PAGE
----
Emotional Winovich recalls the long journey home

Michigan defensive end Chase Winovich had a long road leading up to his first career start on Saturday.

Michigan defensive end Chase Winovich took a long and winding road to get to his first start on Saturday.

Recruited as a linebacker at U-M, Winovich would eventually switch over to a fullback and tight end last season until, finally, he came into his own as a linebacker. Talking after the Wolverines' 51-14 victory over UCF, Winovich was emotional. He took to social media the night before to share his excitement about the start.

After the game, it was everything he ever wanted.

"It feels great, it really does," Winovich said. "I'm not going to lie and say I was perfect out there, because nobody was. I felt like I left it all out there and this one, for me, I talked about it on my Instagram. This one was for my family, they always believed in me. The second thing is, everybody that told me I want to do this or that or make excuses for me being too little my whole life. Just to go out there and have that opportunity, just to go out there, people can't take that away from you."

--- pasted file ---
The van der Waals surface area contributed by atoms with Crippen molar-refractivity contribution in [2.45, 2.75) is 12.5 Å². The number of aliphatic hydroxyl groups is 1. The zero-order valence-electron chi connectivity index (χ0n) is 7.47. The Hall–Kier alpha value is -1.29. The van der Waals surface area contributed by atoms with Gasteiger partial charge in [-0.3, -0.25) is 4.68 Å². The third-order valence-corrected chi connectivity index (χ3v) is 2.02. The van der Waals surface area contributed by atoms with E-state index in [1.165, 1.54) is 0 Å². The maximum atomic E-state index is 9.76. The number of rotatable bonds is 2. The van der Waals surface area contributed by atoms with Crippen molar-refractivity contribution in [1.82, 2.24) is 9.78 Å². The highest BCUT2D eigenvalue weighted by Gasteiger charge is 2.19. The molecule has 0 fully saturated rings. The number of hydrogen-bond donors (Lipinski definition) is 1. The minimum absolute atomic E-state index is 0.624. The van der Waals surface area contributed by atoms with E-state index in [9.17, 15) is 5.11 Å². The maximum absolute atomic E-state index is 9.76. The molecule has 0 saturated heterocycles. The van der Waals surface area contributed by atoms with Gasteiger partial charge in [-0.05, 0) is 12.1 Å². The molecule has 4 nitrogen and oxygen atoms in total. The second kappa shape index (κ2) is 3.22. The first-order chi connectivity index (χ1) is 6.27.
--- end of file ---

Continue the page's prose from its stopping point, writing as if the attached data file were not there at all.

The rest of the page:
With Winovich on the verge of tears due to the emotion and happiness, he was asked why he felt this way.

"There's not a lot of things that tug on my heart strings but that's one of them," he added.

Even head coach Jim Harbaugh said during the postgame press conference that Winovich has found a home on the defensive line. Every day, Winovich would push as hard as he could. Senior captain Jake Butt pointed out that he goes "100-percent" every play, and likened his drive to a disease -- in a good way, of course.

The journey to find a position is over for now, however, it doesn't mean he becomes complacent.

"It's been a long journey not having a position these past two years," Winovich said. "Just battling the scout team every day. You could ask Chris Wormley or Taco [Charlton], I don't think anyone has blocked them as hard as they have. I had a lot to prove to myself and I still have a lot to prove." 

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